large or relatively fast moving, or if few acrospheres had
adhered to them. In cases where the prey had been moving
across a sandy bottom near the polyp, this appeared to be
an advantage to the polyp, because prey had relatively poor
traction on sandy substrate. About 50% of the polyps had
settled near sandy substrate.
Small and ﬂ exible prey items were completely enveloped by
the mouth, then swallowed, which generally stretched the
polyp. After feeding, the polyp’s tentacles hung downward,
and when a potential prey item was touched to the tentacles,
the acrospheres had little adhesiveness. Asteroids that escaped
the pull of the tentacles after short contact with the polyps
were partly whitened on those parts that had been in the
mouth of the polyp (Fig. 1). Large prey species, especially
those with stiff skeletons (e.g. Protoreaster nodosus), that
were not able to escape the pull of the tentacles were only
partially eaten and were usually released with a single arm
missing. After digestion of the soft tissues, indigestible
parts were regurgitated through the mouth and fell onto the
sediment near the polyp (Fig. 1). Although spines of the
asteroid Acanthaster planci were also regurgitated, nothing
was found from Linckia laevigata.
Mean length of non-feeding polyps was 40 mm (N = 17), but
when feeding (N = 55) polyps extended up to 5 times normal
Bos et al.: Feeding biology of Paracorynactis hoplites
length (Fig. 1). One non-feeding polyp with a diameter of
90 mm and a length of about 45 mm stretched to 240 mm in
length when catching and enveloping a specimen of Linckia
laevigata (radius = 103 mm). The period from prey detection
to full ingestion usually lasted >1 h, but if conditions were
favorable to the polyp (i.e. small prey or poor traction on
sandy substrate), prey could be ingested in <1 min.
Symbiotic species. – Some fishes took refuge among
the tentacles or hovered over the mouth of polyps of
Paracorynactis hoplites. Specimens of the cardinal
ﬁ shes Apogon multilineatus, Apogon nigrofasciatus, and
Cheilodipterus quinquelineatus, and the gobies Eviota
pellucida and Trimma nasa swam among the tentacles of
the polyps, and appeared to contact them, apparently without
being adversely affected. Specimens of the dusky dottyback
Pseudochromis fuscus commonly swam about the column of
the polyp hiding underneath the crown of tentacles possibly
avoiding direct contact to the acrospheres. Less often, we
observed juveniles of the wrasse Halichoeres purpurescens
and the damselﬁ shes Plectroglyphidodon lacrymatus and
Fig. 5. Symbiotic shrimp Thor amboinensis among tentacles of
a polyp of Paracorynactis hoplites. Mouth of polyp is visible at
lower right (A. R. Bos).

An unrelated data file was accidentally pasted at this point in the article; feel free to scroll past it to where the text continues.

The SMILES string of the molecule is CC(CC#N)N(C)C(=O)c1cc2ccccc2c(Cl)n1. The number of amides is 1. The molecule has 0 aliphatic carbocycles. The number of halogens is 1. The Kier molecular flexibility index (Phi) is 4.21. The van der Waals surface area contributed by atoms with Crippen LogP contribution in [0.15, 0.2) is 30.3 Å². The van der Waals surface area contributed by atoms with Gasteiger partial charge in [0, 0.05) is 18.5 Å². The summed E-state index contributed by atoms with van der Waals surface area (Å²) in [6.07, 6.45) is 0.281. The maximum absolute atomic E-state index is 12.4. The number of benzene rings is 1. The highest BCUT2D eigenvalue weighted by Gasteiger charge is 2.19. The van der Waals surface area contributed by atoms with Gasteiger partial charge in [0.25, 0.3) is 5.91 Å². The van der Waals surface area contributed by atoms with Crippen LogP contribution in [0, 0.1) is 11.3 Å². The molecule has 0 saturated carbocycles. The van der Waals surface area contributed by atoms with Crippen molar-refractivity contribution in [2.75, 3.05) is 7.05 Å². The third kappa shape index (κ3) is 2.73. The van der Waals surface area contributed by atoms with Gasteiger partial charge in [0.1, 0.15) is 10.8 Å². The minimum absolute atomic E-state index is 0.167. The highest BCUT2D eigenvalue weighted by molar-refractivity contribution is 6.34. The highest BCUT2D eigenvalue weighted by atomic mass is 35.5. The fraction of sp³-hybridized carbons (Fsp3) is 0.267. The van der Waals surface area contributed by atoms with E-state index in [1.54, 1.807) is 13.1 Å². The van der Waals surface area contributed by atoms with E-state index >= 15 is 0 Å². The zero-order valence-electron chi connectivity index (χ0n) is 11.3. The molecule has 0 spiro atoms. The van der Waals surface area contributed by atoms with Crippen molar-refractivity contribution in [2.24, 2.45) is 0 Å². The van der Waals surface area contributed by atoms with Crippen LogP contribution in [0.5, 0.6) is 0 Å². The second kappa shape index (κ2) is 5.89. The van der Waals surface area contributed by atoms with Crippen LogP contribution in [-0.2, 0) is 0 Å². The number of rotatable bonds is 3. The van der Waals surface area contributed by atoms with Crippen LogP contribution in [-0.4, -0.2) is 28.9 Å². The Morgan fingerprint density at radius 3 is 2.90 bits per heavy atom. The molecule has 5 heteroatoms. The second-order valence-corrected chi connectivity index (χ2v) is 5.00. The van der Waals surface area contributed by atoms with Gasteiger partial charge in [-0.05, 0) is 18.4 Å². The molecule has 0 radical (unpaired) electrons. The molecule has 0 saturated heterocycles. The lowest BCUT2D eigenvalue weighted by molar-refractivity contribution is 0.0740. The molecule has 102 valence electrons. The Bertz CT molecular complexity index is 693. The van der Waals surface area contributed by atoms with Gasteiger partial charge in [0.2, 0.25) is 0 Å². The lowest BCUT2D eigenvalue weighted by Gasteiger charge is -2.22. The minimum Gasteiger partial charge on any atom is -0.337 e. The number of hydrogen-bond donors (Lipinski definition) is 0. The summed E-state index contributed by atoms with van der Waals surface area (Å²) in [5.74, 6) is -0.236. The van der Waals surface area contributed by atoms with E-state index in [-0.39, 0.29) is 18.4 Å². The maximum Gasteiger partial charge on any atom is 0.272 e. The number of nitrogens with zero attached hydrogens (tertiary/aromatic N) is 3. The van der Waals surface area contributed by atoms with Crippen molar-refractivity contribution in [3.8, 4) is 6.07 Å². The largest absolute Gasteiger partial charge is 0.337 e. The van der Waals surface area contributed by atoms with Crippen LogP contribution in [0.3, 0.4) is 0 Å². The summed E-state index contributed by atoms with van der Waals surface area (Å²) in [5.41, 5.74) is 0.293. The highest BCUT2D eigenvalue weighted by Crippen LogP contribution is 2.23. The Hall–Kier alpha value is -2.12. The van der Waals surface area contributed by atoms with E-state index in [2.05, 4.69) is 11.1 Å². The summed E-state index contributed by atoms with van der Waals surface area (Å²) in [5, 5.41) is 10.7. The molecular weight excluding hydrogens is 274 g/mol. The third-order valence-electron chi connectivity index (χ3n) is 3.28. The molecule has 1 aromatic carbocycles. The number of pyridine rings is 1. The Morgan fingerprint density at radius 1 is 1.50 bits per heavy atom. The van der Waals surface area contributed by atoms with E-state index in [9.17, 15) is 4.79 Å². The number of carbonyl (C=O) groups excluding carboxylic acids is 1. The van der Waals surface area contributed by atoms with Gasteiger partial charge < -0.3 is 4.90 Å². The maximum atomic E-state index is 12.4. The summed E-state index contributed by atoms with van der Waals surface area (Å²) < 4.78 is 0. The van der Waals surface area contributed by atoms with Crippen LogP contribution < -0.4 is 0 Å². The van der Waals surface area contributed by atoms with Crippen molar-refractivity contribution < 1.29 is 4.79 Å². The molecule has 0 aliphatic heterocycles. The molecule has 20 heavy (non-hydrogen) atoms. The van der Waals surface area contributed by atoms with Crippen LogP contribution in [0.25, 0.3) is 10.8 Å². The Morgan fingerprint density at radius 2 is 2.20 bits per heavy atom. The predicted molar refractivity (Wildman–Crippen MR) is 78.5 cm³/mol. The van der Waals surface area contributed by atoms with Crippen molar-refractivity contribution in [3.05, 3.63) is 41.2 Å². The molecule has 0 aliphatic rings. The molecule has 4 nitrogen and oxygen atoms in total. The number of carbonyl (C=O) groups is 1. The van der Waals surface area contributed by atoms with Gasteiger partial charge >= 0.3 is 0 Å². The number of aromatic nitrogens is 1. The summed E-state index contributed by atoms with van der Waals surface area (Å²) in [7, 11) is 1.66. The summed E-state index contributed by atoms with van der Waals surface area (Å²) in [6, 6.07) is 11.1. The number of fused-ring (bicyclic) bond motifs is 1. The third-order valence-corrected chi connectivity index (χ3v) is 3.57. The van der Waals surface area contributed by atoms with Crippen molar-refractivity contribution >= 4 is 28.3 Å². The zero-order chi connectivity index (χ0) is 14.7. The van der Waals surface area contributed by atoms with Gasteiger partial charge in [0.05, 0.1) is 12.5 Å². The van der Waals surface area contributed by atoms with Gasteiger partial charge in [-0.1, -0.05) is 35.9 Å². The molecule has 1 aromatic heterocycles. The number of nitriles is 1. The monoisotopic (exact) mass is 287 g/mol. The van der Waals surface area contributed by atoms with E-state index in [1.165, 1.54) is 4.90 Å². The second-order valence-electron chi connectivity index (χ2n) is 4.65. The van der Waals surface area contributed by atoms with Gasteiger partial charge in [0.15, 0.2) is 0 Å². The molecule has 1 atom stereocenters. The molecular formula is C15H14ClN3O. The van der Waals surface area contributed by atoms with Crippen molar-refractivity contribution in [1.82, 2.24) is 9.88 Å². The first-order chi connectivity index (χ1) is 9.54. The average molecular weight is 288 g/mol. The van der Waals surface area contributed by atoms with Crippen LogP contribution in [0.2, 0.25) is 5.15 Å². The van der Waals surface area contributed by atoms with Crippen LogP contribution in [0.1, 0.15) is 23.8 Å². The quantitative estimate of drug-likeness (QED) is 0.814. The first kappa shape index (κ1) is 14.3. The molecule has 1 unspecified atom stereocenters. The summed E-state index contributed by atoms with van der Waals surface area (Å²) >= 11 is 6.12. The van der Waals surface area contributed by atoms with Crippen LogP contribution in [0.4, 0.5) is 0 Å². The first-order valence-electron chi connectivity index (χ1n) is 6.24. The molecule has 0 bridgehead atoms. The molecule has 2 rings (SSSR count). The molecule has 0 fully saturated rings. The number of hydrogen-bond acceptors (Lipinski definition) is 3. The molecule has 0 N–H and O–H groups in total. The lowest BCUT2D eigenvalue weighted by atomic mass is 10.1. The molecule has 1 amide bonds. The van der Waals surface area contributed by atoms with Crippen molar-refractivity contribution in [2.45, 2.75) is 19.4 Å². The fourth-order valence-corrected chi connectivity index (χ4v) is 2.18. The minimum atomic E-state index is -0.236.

Fig. 4. Entirely closed polyp of Paracorynactis hoplites where
tentacles are not visible (A. R. Bos).
Pomacentrus grammorhynchus near the tentacles without
actually touching the acrospheres, also apparently without
negative effects. The goby Trimma striata visited the column
of entirely closed polyps only (Fig. 4), when the risk of being
touched by tentacles was nil.
Specimens of the cleaner shrimps Periclimenes holthuisi
and Periclimenes lacertae lived among the tentacles, at an
abundance of one specimen per polyp. The shrimps Thor
amboinensis also lived among the tentacles (Fig. 5) with up
to ﬁ ve individuals per polyp. Furthermore, two specimens of
the larger cleaner shrimp Stenopus hispidus were observed
to share a small crevice with a polyp of Paracorynactis
hoplites. S. hispidus antennae touching polyp tentacles did
not adhere to each other and did not appear to adversely
affect either party.
We regularly found injured polyps and sometimes just
some tissue of the mesenterial filaments. One polyp of
Paracorynactis hoplites survived repeated attacks by an
unknown predator during two months of observation, and
one polyp was eaten by two A. planci specimens.
Asteroids and echinoids appear to be major prey items of
Paracorynactis hoplites, because acrospheres easily attach
to these animals. Echinoids preyed upon were mainly
species with relatively short spines; this anatomy may
allow acrospheres to attach to soft tissue and explains why
the echinoids Diadema setosum, Diadema savignyi, and
Echinotrix calamaris, which have relatively long spines
(Coppard & Campbell, 2004), were unaffected. Excluding
the long-spined sea urchins, all echinoderms have surfaces
or relatively soft bodies to which acrospheres easily attach.
The acceptance of a nudibranch as prey (Table 1) may
suggest that all slow-moving, soft-tissue animals are potential
prey for polyps of P. hoplites. Only those with long spines
and smooth surfaces (e.g. shells) seem to be safe from
acrosphere attacks. However, only one species of shelled
mollusk was examined here, so further studies are needed
on reactions to a wider variety of potential prey items to
determine the diet speciﬁ city of these corallimorpharians.
Many coral reef cnidarians are known to consume almost
any animal material that falls upon their oral disks, including
zooplankton (e.g. Fabricius & Metzner, 2004). The ability
of this corallimorpharian to consume large echinoderms is
interesting, especially consumption of the major cnidarian
predator Acanthaster planci, and may be a special trait of